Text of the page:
Cameraman refused entry to England World Cup game for wearing rainbow watch strap
A BBC cameraman has been refused entry to England’s game at the World Cup in Qatar for wearing a rainbow watch strap.
On Friday (25 November) a cameraman was refused entry to the Al Bayt Stadium, where England took on the USA and were held in a 0-0 draw.
His entry was refused because he wore a rainbow watch strap his son gifted him.
It follows FIFA informing LGBTQ+ fans and allies they will no longer be stopped by security for wearing rainbow colours.
BBC sports correspondent Natalie Pirks took to Twitter to share how her colleague was banned from entering the stadium.
She wrote: “Just arrived at the Al Bayt stadium for England’s game and my cameraman, wearing the rainbow coloured watch strap his son got him, was stopped by security and refused entry.
“Clearly the message from FIFA is STILL not getting through. Infuriating.”
Just arrived at the Al Bayt stadium for England’s game and my cameraman, wearing the rainbow coloured watch strap his son got him, was stopped by security and refused entry. Clearly the message from FIFA is STILL not getting through. pic.twitter.com/BiBkV8fRgq
— Natalie Pirks (@Natpirks) November 25, 2022
“Imagine being so insecure as a society that you’re offended by a watch strap,” one person commented under the post.
Imagine being so insecure as a society that you're offended by a watch strap.— Steve Williams (@AcrossDaKeeper) November 25, 2022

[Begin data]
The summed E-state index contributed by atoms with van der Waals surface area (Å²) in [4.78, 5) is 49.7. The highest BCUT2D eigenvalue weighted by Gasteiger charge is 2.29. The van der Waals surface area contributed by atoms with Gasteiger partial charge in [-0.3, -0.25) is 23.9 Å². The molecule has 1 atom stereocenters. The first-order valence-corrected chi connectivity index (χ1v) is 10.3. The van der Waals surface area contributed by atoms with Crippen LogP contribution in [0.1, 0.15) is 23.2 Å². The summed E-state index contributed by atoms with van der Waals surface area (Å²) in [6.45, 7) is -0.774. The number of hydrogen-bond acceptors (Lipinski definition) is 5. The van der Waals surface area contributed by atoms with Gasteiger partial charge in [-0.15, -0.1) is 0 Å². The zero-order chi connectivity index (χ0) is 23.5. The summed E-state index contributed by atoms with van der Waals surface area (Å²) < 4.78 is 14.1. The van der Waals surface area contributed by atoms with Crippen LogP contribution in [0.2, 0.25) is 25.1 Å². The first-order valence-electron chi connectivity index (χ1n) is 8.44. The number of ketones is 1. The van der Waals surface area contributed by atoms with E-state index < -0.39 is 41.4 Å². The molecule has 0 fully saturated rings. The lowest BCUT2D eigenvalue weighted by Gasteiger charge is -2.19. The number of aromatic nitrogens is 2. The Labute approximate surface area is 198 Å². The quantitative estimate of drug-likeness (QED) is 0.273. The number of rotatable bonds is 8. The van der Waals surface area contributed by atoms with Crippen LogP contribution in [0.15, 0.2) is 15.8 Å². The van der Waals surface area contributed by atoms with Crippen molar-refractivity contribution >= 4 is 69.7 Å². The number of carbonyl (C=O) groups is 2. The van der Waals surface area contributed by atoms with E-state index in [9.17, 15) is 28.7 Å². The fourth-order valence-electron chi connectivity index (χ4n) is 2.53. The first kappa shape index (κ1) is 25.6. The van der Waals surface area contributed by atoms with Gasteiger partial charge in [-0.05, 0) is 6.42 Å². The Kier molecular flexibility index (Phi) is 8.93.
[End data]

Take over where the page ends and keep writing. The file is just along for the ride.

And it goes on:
FIFA previously confirmed to the Football Association of Wales that fans wearing rainbow colours would be allowed entry to Qatar’s World Cup stadiums. The Independent also shared that FIFA had confirmed the rainbow flag will “not be prohibited”.
Since the start of the World Cup on 20 November, numerous rainbow-themed items have been banned in Qatar stadiums, with a journalist revealing he was asked to change his rainbow t-shirt before entering the USA-Wales match on Monday (21 November).
It follows England and Wales confirming they won’t wear the pro-LGBTQ+ OneLove armband at the Qatar World Cup after FIFA threatened that captains could face an instant yellow card.
The German national football team made a stand against FIFA’s threat in a team photo by covering their mouths ahead of their match against Japan.
In Qatar homosexuality is illegal, and being found guilty of same-sex relations can result in a lengthy prison sentence, while under Sharia law it is possible for men to face the death penalty if they are found to have engaged in same-sex intimacy.
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